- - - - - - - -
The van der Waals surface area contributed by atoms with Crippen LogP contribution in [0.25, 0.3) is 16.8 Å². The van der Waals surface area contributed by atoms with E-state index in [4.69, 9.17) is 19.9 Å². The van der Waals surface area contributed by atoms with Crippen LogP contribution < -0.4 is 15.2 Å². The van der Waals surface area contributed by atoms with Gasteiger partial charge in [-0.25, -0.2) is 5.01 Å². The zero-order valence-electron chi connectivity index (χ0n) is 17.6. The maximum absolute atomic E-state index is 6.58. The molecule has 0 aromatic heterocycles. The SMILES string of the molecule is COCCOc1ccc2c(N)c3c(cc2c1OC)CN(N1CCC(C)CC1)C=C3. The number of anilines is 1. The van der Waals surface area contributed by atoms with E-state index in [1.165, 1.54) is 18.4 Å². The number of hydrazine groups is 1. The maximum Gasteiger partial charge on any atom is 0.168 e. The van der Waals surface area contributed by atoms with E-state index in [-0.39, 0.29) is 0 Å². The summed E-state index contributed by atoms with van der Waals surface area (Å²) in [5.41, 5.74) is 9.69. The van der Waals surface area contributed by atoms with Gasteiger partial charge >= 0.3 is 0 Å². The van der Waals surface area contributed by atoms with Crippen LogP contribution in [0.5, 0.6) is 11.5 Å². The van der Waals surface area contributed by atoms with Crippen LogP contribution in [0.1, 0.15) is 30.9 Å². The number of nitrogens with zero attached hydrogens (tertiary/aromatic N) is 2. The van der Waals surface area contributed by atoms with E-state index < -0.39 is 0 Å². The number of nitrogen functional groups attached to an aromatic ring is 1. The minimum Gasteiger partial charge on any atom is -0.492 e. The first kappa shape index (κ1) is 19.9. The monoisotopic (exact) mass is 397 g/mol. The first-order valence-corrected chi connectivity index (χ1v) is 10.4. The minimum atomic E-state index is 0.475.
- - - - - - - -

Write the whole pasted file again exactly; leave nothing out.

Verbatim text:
The van der Waals surface area contributed by atoms with Crippen LogP contribution in [0.25, 0.3) is 16.8 Å². The van der Waals surface area contributed by atoms with E-state index in [4.69, 9.17) is 19.9 Å². The van der Waals surface area contributed by atoms with Crippen LogP contribution < -0.4 is 15.2 Å². The van der Waals surface area contributed by atoms with Gasteiger partial charge in [-0.25, -0.2) is 5.01 Å². The zero-order valence-electron chi connectivity index (χ0n) is 17.6. The maximum absolute atomic E-state index is 6.58. The molecule has 0 aromatic heterocycles. The SMILES string of the molecule is COCCOc1ccc2c(N)c3c(cc2c1OC)CN(N1CCC(C)CC1)C=C3. The number of anilines is 1. The van der Waals surface area contributed by atoms with E-state index in [1.165, 1.54) is 18.4 Å². The number of hydrazine groups is 1. The maximum Gasteiger partial charge on any atom is 0.168 e. The van der Waals surface area contributed by atoms with E-state index in [-0.39, 0.29) is 0 Å². The summed E-state index contributed by atoms with van der Waals surface area (Å²) in [5.41, 5.74) is 9.69. The van der Waals surface area contributed by atoms with Gasteiger partial charge >= 0.3 is 0 Å². The van der Waals surface area contributed by atoms with Crippen LogP contribution in [0.5, 0.6) is 11.5 Å². The van der Waals surface area contributed by atoms with Crippen LogP contribution in [0.1, 0.15) is 30.9 Å². The number of nitrogens with zero attached hydrogens (tertiary/aromatic N) is 2. The van der Waals surface area contributed by atoms with E-state index < -0.39 is 0 Å². The number of nitrogen functional groups attached to an aromatic ring is 1. The minimum Gasteiger partial charge on any atom is -0.492 e. The first kappa shape index (κ1) is 19.9. The monoisotopic (exact) mass is 397 g/mol. The first-order valence-corrected chi connectivity index (χ1v) is 10.4. The minimum atomic E-state index is 0.475.